(May 26): Amazon.com Inc said on Wednesday it is buying MGM, the fabled US movie studio home to the James Bond franchise, for US$8.45 billion, giving it a huge library of films and TV shows and ramping up competition with streaming rivals led by Netflix and Disney+.
The deal aims to bolster Amazon's television-focused studio with new and historic filmmaking from MGM, which has claimed other lucrative series including "Rocky" and "Pink Panther" since its founding in 1924.
Streaming video helps the world's largest online retailer draw consumers to subscribe to Prime, a club with fast shipping, and to shop more once they're members. Privately-held MGM, or Metro Goldwyn Mayer, also owns the Epix cable channel and makes popular TV shows including "Fargo," "Vikings" and "Shark Tank."
Mike Hopkins, senior vice president of Prime Video and Amazon Studios, said in a news release that MGM's library is rich with opportunities.
"The real financial value behind this deal is the treasure trove of (intellectual property) in the deep catalog that we plan to reimagine and develop together with MGM's talented team," he said.
Amazon's Prime Video faces a long list of rivals including Netflix Inc, Walt Disney Co's Disney+, HBO Max and Apple Inc's Apple TV+. The companies have increased spending and expanded in international markets, capturing the pandemic-led shift to binge-watching shows online.
To stay competitive, Amazon has also courted fans of live sports and picked up lucrative licenses to stream games, touting a long-term deal with the National Football League that was estimated to cost about US$1 billion per year.
The proliferating streaming services are scrambling for brands that they can expand and libraries of older shows and movies. Analysts have said this is a big motivation for another round of consolidation of media properties after a brief hiatus during the pandemic.
Underscoring the trend, AT&T Inc announced a US$43-billion deal last week to spin out its WarnerMedia business and combine it with Discovery Inc, one of the most ambitious yet in the streaming era.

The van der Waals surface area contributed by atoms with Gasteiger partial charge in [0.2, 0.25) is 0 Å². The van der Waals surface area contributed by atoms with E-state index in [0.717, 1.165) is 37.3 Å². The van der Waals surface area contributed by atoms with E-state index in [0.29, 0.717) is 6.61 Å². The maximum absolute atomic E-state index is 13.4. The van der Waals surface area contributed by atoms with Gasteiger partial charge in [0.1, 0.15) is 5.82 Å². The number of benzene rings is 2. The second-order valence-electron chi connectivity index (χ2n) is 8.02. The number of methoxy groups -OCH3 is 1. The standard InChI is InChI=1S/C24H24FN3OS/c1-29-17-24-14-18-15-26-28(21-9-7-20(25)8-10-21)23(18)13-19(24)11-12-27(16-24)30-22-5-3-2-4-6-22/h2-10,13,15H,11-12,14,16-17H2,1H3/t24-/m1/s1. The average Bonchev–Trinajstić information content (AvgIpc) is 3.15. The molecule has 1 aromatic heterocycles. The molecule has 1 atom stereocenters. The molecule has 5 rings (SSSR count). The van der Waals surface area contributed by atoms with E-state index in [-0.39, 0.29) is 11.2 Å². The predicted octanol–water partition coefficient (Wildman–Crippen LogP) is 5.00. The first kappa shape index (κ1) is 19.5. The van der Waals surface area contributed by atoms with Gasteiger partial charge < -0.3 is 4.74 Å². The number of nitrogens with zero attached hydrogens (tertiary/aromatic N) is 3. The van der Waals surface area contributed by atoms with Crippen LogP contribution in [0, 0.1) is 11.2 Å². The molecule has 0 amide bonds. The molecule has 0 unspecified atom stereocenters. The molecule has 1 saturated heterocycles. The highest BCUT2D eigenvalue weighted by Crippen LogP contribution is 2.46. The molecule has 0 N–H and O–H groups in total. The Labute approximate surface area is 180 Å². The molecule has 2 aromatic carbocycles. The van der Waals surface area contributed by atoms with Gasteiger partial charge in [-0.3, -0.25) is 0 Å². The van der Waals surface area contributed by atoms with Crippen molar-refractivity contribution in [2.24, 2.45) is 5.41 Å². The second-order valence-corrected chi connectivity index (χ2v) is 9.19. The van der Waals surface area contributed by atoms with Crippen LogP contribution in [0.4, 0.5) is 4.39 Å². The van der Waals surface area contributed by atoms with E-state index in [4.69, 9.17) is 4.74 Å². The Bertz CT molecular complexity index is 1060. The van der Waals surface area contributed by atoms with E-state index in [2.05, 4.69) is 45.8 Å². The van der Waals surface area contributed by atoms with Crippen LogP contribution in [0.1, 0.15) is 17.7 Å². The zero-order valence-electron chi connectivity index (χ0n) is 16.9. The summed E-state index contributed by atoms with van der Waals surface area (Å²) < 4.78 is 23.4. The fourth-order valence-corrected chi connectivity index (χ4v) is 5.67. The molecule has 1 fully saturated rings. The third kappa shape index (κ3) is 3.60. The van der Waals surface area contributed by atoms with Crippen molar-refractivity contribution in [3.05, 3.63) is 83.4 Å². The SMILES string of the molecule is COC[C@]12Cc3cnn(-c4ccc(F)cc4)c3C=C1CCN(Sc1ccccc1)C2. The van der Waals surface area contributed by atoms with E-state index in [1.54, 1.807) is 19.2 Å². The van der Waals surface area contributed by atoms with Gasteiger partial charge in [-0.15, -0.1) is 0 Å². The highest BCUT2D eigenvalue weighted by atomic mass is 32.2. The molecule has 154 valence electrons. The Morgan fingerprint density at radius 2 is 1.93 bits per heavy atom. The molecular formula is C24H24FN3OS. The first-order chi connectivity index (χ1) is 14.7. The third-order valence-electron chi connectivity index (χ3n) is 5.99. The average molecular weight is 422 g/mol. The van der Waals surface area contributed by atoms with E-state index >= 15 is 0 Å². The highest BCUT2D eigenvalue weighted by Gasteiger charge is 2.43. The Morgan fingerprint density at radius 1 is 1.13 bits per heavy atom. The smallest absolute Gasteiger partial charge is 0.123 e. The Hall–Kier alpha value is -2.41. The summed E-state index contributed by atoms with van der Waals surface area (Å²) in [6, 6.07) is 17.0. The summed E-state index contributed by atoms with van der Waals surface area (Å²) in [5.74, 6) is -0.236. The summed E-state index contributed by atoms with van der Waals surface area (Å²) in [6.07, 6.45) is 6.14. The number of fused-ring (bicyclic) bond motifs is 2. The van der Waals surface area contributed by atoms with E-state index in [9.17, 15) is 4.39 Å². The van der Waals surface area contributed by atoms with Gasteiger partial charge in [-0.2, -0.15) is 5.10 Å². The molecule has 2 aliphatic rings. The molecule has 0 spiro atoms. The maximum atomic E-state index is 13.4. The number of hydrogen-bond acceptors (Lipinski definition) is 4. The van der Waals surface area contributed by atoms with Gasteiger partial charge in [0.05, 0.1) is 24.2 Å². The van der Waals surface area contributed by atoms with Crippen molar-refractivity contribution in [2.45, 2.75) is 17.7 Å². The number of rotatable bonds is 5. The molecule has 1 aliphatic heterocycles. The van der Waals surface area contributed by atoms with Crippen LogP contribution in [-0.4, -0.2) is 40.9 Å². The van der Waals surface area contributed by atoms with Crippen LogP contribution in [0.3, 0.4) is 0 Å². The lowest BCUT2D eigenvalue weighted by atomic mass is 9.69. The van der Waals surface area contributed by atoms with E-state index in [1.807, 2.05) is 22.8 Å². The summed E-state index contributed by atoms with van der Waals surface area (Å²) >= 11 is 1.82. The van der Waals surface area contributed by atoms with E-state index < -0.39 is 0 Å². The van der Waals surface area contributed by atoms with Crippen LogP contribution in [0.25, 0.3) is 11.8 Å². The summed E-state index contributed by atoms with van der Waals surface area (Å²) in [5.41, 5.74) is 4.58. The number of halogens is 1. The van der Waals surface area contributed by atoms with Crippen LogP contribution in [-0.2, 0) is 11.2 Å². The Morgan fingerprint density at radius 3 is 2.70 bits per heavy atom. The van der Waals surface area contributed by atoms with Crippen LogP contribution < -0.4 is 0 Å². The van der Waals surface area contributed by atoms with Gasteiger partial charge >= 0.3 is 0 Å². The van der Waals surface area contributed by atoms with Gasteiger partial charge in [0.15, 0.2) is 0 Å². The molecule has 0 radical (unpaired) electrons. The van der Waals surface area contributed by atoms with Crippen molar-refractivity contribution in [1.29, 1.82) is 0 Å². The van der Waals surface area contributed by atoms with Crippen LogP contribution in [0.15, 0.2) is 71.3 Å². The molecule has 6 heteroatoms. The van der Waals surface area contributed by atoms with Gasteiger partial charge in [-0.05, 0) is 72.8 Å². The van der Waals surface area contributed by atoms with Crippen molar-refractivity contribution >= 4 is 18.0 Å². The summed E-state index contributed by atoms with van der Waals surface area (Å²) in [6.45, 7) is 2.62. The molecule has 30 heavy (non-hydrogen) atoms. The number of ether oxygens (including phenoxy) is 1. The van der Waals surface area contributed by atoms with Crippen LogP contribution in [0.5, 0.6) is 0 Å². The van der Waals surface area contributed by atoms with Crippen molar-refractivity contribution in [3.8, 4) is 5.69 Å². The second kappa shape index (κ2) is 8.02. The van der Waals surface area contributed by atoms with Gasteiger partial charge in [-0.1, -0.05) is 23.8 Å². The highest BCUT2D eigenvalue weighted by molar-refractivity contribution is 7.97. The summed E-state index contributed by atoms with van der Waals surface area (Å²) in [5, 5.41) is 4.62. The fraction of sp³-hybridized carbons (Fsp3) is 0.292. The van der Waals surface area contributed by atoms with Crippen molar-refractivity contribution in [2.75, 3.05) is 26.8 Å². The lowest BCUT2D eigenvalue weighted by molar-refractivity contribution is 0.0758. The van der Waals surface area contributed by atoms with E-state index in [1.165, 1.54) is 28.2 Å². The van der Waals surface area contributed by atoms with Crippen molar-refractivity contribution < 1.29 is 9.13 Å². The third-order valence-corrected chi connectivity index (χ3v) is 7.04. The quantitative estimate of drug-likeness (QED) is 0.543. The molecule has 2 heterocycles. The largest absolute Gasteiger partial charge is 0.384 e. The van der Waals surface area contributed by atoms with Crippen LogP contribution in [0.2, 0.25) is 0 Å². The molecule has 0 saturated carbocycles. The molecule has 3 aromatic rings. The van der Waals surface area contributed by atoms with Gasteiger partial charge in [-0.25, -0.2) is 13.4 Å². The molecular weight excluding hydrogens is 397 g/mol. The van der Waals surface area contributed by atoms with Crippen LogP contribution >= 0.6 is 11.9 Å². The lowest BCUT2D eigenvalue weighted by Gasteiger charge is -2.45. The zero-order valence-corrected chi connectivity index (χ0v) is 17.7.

Amazon's Hollywood studio purchase is a first for a big US tech company and could spark further interest in Silicon Valley, a source familiar with the matter said.
The company is betting big on entertainment, said Jesse Cohen, senior analyst at Investing.com.
"There's no better way to do that than by buying one of the most iconic movie studios in Hollywood," he said. "It's all about content as the streaming war heats up."
The acquisition is Amazon’s second-biggest after Whole Foods Market, which it bought for US$13.7 billion in 2017.
The price represents a lofty premium relative to other deals. It is about 37 times MGM’s 2021 estimated EBITDA — or almost triple the enterprise value-to-EBITDA multiple that Discovery’s deal implied for AT&T’s content assets — according to Reuters Breakingviews. Morgan Stanley and LionTree advised MGM on the deal.
At the same time, Amazon posted its fourth consecutive record quarterly profit in April.
MGM started a formal sale process in December, when it was estimated to be worth about US$5.5 billion.
The news can be viewed as a doubling down on business strategy that Jeff Bezos, Amazon’s CEO, articulated at a conference in 2016: “When we win a Golden Globe, it helps us sell more shoes," he said.
Amazon shares rose 0.7%.
Lucrative franchise rights
Amazon has picked up Academy Awards over the years and slowly moved from art-house fare toward content with wider appeal. The MGM acquisition accelerates that move, giving it rights to James Bond, one of the most lucrative franchises in film history that’s earned nearly $7 billion at the box office globally, according to MGM.
Other classic films in MGM's library include "Moonstruck" and "The Silence of the Lambs."
The potential to mine this intellectual property, by making new content based on popular characters, will help Amazon draw viewers to Prime, two former Amazon executives told Reuters.
Still, efforts by Amazon to profit off the library won’t be easy, or cheap.
In many cases, MGM’s content is tied up in multi-year deals with television networks, the former Amazon executives said. Amazon cannot simply air MGM’s reality show “The Voice,” for instance, which contractually is in the hands of NBC.
Bringing a new installment of the James Bond saga to Prime viewers may be a particularly difficult task, the sources said. The terms under which MGM acquired the franchise leave control in the hands of the Broccoli family, the Bond films’ producers.
News of the acquisition followed quickly on the return of Jeff Blackburn, Amazon’s former senior vice president overseeing content and M&A, who had left early this year.
Incoming Amazon CEO Andy Jassy had particular trust in Blackburn after decades at Amazon together, hoping he might shepherd a complicated merger, the sources said.